There is an urgent warning for pet owners as animal authorities try to contain a virus that can kill in a matter of hours.
The disease known as Rabbit Hemorrhagic Disease Virus Serotype 2 or RHDV2 has made its way into the Las Vegas valley.
"She's 2 1/2, she's very, very kind and she loves to give people kisses," said Blake Heller, a rabbit owner.
Heller and his mom, Laura, have two rabbits, named Snowflake and Iris.
They are now paying attention to possible signs of the virus.
"I think I want to take them to get tested and checked out, this comes pretty quick, and it's kind of scary," said Laura Heller.
The virus is not fatal to human health; RHDV2 is highly contagious and affects both domestic and wild rabbits.
Signs of RHDV2 are almost nonexistent and result in sudden death by internal bleeding. Infected rabbits may also develop a fever, become reluctant to eat or show respiratory or nervous signs.
The virus is spread through direct contact or exposure to an infected rabbit's excretions or blood and can also survive and spread from carcasses, food, water, and contaminated materials.
"If they didn't feel well, stop eating, have a fever, pretty much anything at this point would make me suspicious and make me isolate that rabbit," said Dr. Sara Blakesley with Southern Hills Animal Hospital.
So far, Dr. Blakesley says there are three known cases in Southern Nevada.
"The [cases] that we have seen, from the time they started showing symptoms they were dead within hours," added Dr. Blakesley.
Humans can spread the virus indirectly by carrying it on clothing and shoes, as well as dogs and other pets tracking the virus indoors.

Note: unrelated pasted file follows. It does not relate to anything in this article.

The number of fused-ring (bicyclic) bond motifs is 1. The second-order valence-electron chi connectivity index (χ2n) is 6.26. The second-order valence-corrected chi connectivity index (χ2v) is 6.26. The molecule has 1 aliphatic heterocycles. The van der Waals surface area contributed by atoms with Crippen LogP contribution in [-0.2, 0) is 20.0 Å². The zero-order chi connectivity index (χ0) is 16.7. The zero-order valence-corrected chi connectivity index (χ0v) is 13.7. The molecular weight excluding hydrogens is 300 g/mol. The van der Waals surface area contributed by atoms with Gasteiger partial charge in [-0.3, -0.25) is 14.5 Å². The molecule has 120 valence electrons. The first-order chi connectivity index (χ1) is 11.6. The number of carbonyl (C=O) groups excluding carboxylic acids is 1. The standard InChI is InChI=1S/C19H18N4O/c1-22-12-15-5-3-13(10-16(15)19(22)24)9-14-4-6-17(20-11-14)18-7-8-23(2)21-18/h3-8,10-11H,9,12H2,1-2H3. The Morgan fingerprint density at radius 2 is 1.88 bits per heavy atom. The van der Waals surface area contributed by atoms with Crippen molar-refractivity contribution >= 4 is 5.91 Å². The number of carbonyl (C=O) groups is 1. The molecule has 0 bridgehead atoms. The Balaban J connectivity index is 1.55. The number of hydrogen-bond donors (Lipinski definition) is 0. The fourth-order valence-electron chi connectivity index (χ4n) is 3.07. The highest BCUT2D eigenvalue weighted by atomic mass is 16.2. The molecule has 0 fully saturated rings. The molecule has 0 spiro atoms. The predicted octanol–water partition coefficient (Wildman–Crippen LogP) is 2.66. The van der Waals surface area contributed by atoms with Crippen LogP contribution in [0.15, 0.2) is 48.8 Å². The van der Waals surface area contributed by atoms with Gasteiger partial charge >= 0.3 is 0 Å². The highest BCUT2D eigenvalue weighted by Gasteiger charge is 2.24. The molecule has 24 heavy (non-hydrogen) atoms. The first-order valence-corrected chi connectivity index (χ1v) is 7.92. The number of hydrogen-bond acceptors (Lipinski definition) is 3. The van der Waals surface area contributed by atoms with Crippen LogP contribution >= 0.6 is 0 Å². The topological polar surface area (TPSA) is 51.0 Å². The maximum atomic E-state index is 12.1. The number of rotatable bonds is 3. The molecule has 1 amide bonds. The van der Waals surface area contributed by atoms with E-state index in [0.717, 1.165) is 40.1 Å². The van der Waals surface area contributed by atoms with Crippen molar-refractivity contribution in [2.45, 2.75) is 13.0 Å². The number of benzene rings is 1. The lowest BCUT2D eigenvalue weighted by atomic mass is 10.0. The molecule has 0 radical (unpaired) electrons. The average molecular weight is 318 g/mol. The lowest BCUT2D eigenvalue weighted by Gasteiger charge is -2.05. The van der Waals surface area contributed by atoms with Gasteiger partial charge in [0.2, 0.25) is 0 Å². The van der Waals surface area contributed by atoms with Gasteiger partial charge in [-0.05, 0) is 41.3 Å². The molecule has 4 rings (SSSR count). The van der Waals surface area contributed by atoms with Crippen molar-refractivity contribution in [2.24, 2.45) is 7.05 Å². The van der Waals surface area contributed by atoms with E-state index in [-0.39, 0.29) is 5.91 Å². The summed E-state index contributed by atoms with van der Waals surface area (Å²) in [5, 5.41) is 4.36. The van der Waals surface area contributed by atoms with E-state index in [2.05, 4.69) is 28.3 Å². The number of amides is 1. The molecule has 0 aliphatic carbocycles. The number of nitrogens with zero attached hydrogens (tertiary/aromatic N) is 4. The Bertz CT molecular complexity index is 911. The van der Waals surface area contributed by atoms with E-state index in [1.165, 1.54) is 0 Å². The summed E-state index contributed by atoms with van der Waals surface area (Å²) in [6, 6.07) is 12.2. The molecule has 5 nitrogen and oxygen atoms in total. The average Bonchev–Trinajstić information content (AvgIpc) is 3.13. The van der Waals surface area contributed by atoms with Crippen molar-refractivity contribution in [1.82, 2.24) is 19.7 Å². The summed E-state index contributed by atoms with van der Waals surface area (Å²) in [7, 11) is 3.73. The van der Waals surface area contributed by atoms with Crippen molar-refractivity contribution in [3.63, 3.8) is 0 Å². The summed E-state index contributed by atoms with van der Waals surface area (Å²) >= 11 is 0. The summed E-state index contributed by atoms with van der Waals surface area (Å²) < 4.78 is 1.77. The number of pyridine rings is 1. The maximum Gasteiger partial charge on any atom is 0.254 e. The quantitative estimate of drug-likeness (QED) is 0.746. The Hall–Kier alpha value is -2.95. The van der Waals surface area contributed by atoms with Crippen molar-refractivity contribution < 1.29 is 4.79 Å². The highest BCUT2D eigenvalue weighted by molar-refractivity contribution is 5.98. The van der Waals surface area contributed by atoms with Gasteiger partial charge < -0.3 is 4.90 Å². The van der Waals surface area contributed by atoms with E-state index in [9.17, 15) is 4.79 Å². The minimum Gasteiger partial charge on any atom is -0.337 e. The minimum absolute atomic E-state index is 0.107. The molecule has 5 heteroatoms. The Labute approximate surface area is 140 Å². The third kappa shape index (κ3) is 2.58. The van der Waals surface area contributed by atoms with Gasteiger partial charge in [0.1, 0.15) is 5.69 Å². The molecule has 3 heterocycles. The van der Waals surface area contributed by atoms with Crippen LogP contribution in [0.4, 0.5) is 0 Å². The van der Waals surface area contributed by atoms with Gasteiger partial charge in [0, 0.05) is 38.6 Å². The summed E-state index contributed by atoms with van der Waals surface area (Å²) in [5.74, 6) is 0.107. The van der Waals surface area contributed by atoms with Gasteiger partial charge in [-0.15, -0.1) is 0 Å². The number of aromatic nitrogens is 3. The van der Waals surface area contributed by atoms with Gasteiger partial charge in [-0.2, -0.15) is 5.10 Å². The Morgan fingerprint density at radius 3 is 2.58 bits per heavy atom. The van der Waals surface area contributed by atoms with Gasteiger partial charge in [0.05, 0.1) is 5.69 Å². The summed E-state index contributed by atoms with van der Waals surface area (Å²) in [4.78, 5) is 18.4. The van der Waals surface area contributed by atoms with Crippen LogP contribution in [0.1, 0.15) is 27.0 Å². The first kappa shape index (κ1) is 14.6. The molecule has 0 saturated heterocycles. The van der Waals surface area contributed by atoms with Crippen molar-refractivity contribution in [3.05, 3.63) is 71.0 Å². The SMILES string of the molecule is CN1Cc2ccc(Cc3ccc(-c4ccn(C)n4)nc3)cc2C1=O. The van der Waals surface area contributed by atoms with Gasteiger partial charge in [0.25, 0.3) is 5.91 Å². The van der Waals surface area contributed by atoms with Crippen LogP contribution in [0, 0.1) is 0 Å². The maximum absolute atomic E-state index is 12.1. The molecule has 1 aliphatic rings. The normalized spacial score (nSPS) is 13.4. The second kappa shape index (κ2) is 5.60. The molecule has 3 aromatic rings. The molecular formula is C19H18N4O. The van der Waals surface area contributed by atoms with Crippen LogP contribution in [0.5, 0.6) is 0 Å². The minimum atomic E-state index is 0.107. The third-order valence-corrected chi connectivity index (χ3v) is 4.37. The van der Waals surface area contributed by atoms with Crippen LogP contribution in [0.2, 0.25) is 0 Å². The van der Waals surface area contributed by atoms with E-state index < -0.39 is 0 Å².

Additionally, the virus is very resistant to extreme temperatures and can live on surfaces for 200 days.
"You can track it on your shoes. So, if people are going out and trying to get some exercise, on a trail or something like that, and they don't take their shoes off and bring them in the house, it can get into a household," explained Dr. Blakesley.
A vaccine for RHDV2 is currently not available in the United States; however, the State Veterinary Board has deemed this an emergency situation and has placed an order for the vaccine.
Las Vegas has seen its first confirmed case of domestic rabbit fatality resulting from RHDV2. The virus has already spread rapidly in neighboring states as thousands of wild rabbit populations are being decimated in states like Texas.
Nevada SPCA is currently suspending all rabbit adoptions until further notice.
"They really do need to do their due diligence, and much like we've been doing during this pandemic, they need to disinfect their rabbit environment with bleach and water, wash the greens carefully," said Lori Heeren, executive director with the Nevada SPCA.
If you have any questions about the disease, please contact your veterinarian.
It is a reportable disease, and if detected, it should be immediately reported to the Nevada Department of Wildlife.
Dr. Nate LaHue, DVM, MPVM, should be contacted via email firstname.lastname@example.org or by phone at (775) 688-1813.